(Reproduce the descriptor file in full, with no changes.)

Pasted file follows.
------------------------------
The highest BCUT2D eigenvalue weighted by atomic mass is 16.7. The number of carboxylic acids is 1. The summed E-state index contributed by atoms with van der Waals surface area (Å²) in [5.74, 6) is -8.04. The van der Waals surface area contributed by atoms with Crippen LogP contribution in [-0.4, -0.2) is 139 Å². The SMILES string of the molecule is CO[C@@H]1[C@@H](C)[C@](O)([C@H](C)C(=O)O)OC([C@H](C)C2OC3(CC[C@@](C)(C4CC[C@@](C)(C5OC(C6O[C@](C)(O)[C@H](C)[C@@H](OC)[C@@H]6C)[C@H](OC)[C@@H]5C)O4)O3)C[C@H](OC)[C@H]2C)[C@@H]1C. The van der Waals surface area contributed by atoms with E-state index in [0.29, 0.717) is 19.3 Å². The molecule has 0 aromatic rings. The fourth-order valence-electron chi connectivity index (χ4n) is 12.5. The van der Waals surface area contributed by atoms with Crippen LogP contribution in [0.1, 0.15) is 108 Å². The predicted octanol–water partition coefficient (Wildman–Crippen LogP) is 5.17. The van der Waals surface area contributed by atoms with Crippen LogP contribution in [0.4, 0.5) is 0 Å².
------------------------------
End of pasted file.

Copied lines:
The highest BCUT2D eigenvalue weighted by atomic mass is 16.7. The number of carboxylic acids is 1. The summed E-state index contributed by atoms with van der Waals surface area (Å²) in [5.74, 6) is -8.04. The van der Waals surface area contributed by atoms with Crippen LogP contribution in [-0.4, -0.2) is 139 Å². The SMILES string of the molecule is CO[C@@H]1[C@@H](C)[C@](O)([C@H](C)C(=O)O)OC([C@H](C)C2OC3(CC[C@@](C)(C4CC[C@@](C)(C5OC(C6O[C@](C)(O)[C@H](C)[C@@H](OC)[C@@H]6C)[C@H](OC)[C@@H]5C)O4)O3)C[C@H](OC)[C@H]2C)[C@@H]1C. The van der Waals surface area contributed by atoms with E-state index in [0.29, 0.717) is 19.3 Å². The molecule has 0 aromatic rings. The fourth-order valence-electron chi connectivity index (χ4n) is 12.5. The van der Waals surface area contributed by atoms with Crippen LogP contribution in [0.1, 0.15) is 108 Å². The predicted octanol–water partition coefficient (Wildman–Crippen LogP) is 5.17. The van der Waals surface area contributed by atoms with Crippen LogP contribution in [0.4, 0.5) is 0 Å².